Carolyn L. Sherer began photographing lesbians and their families in Birmingham, Alabama, in 2011.
Still one year before President Barack Obama even announced his support for same-sex marriage, the risks for these queers in the south — which could (and still can) range from intimidation to physical violence — were high. In fact, many of the subjects chose not to reveal their faces in Sherer’s photos.
Now, “Living in Limbo: Lesbian Families in the Deep South” has become an important historical document that shows the public LGBT families exist and thrive in all parts of America — even its most conservative pockets.
The Huffington Post spoke with Sherer this week about the legacy of the project and what she was trying to accomplish by bringing visibility to these experiences. Check out photos from “Living in Limbo: Lesbian Families in the Deep South” along with Sherer’s interview below.
What was your overarching vision for this “Lesbians Living In The Deep South”?
In terms of content, my work is about authenticity and a search for common humanity in marginalized groups. I am interested in exploring issues of identity and always work in series to document individual stories to create a composite portrait of a community.
In this case, a specific incident inspired me to put a face on my previously invisible lesbian community in Birmingham, Alabama. When my friend was keeping vigil by her partner’s hospital deathbed, the brother of her beloved locked Kay out of their home. The police had to let her into the house to get a change of clothes to wear to the funeral. Worse, at the memorial service their close heterosexual friends said they did not know the couple was gay — or that gay people could be treated that way in Alabama. I realized that the distinctly southern “don’t’ ask, don’t tell” culture had to end.
Ileana and Adrienne
Conceptually, I fretted about how to make the work in a way that the participants could feel safe. I departed from my tradition of environmental portraits to make studio shots. Yes, the format provides the viewer the opportunity to focus on intimacy and relationships, but it was also a practical decision in terms of protecting participant privacy. It’s important to understand that this work was created in 2011 in a deeply conservative southern state. I did not know the potential for consequences, and at the time it felt quite risky to many of the women I approached. Each family decided to face the camera or not, and whether to include any children in the family. They were given complete control of their environment, choosing what to wear and how to stand. While being photographed, participants were asked to focus on their feelings about three words delivered in series: Lesbian, Pride and Prejudice.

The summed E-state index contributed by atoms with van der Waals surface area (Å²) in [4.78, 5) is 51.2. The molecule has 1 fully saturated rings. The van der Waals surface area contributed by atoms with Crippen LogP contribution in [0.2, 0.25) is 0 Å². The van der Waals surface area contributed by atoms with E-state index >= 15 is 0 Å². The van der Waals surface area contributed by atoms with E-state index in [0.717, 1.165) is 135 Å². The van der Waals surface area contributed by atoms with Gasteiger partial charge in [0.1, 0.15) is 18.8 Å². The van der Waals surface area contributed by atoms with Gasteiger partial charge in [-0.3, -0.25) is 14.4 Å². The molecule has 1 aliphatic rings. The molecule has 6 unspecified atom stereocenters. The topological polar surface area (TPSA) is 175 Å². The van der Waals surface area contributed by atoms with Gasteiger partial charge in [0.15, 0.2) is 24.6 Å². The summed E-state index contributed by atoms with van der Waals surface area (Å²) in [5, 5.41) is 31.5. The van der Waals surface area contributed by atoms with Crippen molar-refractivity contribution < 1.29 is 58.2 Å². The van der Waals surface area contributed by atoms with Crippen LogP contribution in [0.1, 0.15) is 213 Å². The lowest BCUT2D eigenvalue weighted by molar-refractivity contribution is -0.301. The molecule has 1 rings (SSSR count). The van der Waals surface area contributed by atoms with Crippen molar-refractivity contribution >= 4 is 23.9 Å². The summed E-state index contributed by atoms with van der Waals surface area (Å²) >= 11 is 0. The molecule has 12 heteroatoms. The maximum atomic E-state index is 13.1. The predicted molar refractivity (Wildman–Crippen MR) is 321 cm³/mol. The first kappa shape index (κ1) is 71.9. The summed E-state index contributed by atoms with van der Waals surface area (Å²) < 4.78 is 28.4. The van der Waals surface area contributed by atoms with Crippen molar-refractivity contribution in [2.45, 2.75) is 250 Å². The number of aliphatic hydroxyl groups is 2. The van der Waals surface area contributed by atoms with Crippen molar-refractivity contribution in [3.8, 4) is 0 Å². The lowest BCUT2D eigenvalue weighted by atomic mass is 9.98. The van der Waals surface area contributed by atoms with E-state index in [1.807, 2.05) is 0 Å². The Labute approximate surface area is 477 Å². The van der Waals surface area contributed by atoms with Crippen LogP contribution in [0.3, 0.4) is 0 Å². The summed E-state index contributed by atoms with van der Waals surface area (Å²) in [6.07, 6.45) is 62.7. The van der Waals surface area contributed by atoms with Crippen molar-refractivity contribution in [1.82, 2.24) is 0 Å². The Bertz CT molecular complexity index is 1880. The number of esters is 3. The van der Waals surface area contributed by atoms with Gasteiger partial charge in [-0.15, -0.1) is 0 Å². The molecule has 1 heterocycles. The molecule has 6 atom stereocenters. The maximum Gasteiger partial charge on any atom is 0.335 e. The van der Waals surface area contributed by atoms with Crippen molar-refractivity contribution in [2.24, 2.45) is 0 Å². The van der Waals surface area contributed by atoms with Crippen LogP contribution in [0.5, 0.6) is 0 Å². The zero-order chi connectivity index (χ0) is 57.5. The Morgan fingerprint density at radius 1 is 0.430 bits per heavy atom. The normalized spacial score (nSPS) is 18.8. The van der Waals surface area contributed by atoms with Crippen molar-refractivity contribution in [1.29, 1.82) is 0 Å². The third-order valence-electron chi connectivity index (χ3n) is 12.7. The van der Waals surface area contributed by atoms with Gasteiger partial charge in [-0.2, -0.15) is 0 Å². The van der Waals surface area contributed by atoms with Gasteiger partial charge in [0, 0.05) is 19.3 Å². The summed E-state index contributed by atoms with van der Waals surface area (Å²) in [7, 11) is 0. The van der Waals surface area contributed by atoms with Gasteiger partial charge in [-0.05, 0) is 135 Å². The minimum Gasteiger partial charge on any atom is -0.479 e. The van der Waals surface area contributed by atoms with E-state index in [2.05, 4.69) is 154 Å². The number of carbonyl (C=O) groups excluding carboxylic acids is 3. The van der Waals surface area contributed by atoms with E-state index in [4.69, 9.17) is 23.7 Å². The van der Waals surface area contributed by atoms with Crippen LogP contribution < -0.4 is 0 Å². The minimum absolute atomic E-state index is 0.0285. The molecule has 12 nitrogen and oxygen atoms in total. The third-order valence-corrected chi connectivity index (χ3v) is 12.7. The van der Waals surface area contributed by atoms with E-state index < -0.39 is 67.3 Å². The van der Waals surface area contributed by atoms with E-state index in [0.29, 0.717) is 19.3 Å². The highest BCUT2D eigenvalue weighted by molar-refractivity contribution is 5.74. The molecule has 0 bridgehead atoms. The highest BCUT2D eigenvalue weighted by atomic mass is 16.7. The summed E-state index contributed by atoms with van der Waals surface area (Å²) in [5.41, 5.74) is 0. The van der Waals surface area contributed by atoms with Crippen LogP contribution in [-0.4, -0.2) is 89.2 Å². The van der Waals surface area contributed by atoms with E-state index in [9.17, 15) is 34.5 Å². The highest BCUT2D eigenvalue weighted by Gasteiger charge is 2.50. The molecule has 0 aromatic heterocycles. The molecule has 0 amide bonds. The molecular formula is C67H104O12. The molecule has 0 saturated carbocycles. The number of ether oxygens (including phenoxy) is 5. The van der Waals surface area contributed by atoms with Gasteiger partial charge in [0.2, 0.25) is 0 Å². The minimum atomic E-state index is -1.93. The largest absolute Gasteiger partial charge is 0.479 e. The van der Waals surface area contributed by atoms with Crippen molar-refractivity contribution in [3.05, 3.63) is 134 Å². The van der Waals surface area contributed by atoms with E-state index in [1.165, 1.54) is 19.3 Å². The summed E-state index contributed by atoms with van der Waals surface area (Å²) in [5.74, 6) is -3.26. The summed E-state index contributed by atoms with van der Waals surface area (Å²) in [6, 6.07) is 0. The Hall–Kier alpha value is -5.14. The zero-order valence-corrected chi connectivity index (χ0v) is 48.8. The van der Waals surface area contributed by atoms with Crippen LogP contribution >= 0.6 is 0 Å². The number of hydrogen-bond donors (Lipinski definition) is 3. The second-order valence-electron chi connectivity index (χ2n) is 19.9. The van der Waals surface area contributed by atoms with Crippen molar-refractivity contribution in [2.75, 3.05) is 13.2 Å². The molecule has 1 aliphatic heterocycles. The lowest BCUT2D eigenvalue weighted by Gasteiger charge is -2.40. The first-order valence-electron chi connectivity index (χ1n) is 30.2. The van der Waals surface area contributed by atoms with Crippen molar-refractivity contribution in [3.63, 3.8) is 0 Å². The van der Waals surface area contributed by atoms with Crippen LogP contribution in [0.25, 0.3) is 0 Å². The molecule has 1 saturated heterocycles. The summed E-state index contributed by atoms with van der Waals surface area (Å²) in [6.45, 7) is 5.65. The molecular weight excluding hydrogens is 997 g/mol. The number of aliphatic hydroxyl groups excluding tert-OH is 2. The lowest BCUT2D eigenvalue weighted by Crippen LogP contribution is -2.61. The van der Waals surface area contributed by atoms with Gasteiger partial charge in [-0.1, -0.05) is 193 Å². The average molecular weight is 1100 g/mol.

Katie and Claire
Who are the individuals featured in these photographs?
40 lesbian families with diverse racial and socioeconomic backgrounds — all with roots in the Birmingham, Alabama area. The act of participation in most cases was a decision to come out of the closet — at least in more public circles.
It was my coming out story too.
Kay and Barbara
KC, Deidra and Christian-Taylor
Did these families have any hesitation or worries about taking part in this series?
Initially, yes, many of my friends refused to participate due to fear of consequences. After the Birmingham Civil Rights Institute (BCRI) agreed to show the work and I got public endorsements from the Birmingham Museum of Art and Southern Poverty Law Center, things loosened up considerably. The value of the early support of BCRI can’t be underestimated. Remarkably, this work was already on the walls in 2012 when President Obama and the NAACP endorsed gay marriage. It attracted nearly 17,000 visitors in a two-month run and prompted much private and public dialogue about who is entitled to equality.
Marge and Shirley
Mary and Polly
Why is visibility such as this important for LGBT people living in the south?
The Birmingham Civil Rights Institute is hosting travel of “Living in Limbo: Lesbian Families in the Deep South” as part of its mission to advocate for human and civil rights. In spite of the fact that they live in the heart of the Civil Rights Movement, the LGBTQ community in Alabama lacks a single law protecting them from discrimination. People do still lose jobs and child custody because of their sexual or gender identity. I hope that individuals living in liberal areas of the country can remain aware of the implications of making equality a state’s rights issue.
I want the viewer to feel a quiet intimacy, and wonder about the reality of the lives of the people they see.
Mary and Rebecca
Hassan, Cadesia, Lee, Joette and Tony
Want to see more from Carolyn L. Sherer and her series “Living in Limbo: Lesbian Families in the Deep South”? Head here.
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